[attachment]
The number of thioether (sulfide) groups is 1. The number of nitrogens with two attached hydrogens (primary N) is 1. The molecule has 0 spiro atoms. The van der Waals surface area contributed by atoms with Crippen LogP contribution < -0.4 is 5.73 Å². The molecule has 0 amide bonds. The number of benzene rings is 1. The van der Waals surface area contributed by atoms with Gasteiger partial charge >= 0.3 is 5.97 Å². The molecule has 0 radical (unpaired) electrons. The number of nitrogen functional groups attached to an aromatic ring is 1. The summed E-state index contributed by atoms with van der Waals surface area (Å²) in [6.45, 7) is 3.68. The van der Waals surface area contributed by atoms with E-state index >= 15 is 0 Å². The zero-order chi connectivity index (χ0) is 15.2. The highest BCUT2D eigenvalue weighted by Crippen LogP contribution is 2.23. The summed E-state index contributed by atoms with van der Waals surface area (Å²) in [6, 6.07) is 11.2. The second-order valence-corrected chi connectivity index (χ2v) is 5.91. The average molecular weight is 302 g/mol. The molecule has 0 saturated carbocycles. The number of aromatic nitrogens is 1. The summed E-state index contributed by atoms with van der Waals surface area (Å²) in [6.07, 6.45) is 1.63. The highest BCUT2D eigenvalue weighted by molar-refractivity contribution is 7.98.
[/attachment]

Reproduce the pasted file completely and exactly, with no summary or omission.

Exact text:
The number of thioether (sulfide) groups is 1. The number of nitrogens with two attached hydrogens (primary N) is 1. The molecule has 0 spiro atoms. The van der Waals surface area contributed by atoms with Crippen LogP contribution < -0.4 is 5.73 Å². The molecule has 0 amide bonds. The number of benzene rings is 1. The van der Waals surface area contributed by atoms with Gasteiger partial charge >= 0.3 is 5.97 Å². The molecule has 0 radical (unpaired) electrons. The number of nitrogen functional groups attached to an aromatic ring is 1. The summed E-state index contributed by atoms with van der Waals surface area (Å²) in [6.45, 7) is 3.68. The van der Waals surface area contributed by atoms with E-state index >= 15 is 0 Å². The zero-order chi connectivity index (χ0) is 15.2. The highest BCUT2D eigenvalue weighted by Crippen LogP contribution is 2.23. The summed E-state index contributed by atoms with van der Waals surface area (Å²) in [6, 6.07) is 11.2. The second-order valence-corrected chi connectivity index (χ2v) is 5.91. The average molecular weight is 302 g/mol. The molecule has 0 saturated carbocycles. The number of aromatic nitrogens is 1. The summed E-state index contributed by atoms with van der Waals surface area (Å²) in [6.07, 6.45) is 1.63. The highest BCUT2D eigenvalue weighted by molar-refractivity contribution is 7.98.